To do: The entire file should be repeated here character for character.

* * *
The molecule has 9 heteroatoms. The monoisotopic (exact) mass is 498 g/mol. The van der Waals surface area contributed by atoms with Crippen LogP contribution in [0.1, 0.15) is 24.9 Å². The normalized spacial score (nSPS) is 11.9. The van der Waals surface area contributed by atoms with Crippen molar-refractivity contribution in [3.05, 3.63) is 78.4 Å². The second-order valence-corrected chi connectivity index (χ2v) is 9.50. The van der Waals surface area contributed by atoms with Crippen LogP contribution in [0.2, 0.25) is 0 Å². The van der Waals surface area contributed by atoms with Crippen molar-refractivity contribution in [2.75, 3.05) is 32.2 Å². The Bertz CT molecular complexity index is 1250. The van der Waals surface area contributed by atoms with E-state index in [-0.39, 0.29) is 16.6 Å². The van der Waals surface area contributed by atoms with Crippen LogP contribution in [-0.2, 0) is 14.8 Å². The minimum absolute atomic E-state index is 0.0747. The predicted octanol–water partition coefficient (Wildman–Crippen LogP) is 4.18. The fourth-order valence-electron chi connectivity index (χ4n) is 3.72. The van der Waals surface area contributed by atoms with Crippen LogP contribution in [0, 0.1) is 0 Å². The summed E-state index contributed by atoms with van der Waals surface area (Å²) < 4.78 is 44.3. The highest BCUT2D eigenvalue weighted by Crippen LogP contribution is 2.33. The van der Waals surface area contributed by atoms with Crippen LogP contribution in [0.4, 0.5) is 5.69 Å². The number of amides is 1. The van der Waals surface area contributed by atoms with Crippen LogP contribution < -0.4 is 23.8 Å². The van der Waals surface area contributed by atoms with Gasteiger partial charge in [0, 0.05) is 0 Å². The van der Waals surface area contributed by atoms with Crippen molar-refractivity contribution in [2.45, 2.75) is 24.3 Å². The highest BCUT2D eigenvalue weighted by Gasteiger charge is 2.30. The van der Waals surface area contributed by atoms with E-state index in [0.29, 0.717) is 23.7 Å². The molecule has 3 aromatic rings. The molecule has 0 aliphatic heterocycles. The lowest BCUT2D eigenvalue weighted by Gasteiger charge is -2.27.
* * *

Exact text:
The molecule has 9 heteroatoms. The monoisotopic (exact) mass is 498 g/mol. The van der Waals surface area contributed by atoms with Crippen LogP contribution in [0.1, 0.15) is 24.9 Å². The normalized spacial score (nSPS) is 11.9. The van der Waals surface area contributed by atoms with Crippen molar-refractivity contribution in [3.05, 3.63) is 78.4 Å². The second-order valence-corrected chi connectivity index (χ2v) is 9.50. The van der Waals surface area contributed by atoms with Crippen LogP contribution in [0.2, 0.25) is 0 Å². The van der Waals surface area contributed by atoms with Crippen molar-refractivity contribution in [2.75, 3.05) is 32.2 Å². The Bertz CT molecular complexity index is 1250. The van der Waals surface area contributed by atoms with E-state index in [-0.39, 0.29) is 16.6 Å². The van der Waals surface area contributed by atoms with Crippen LogP contribution in [-0.2, 0) is 14.8 Å². The minimum absolute atomic E-state index is 0.0747. The predicted octanol–water partition coefficient (Wildman–Crippen LogP) is 4.18. The fourth-order valence-electron chi connectivity index (χ4n) is 3.72. The van der Waals surface area contributed by atoms with Crippen LogP contribution in [0, 0.1) is 0 Å². The summed E-state index contributed by atoms with van der Waals surface area (Å²) < 4.78 is 44.3. The highest BCUT2D eigenvalue weighted by Crippen LogP contribution is 2.33. The van der Waals surface area contributed by atoms with Crippen LogP contribution in [0.4, 0.5) is 5.69 Å². The number of amides is 1. The van der Waals surface area contributed by atoms with Crippen LogP contribution < -0.4 is 23.8 Å². The van der Waals surface area contributed by atoms with Gasteiger partial charge in [0, 0.05) is 0 Å². The van der Waals surface area contributed by atoms with Crippen molar-refractivity contribution in [2.45, 2.75) is 24.3 Å². The highest BCUT2D eigenvalue weighted by Gasteiger charge is 2.30. The van der Waals surface area contributed by atoms with E-state index in [0.29, 0.717) is 23.7 Å². The molecule has 3 aromatic rings. The molecule has 0 aliphatic heterocycles. The lowest BCUT2D eigenvalue weighted by Gasteiger charge is -2.27.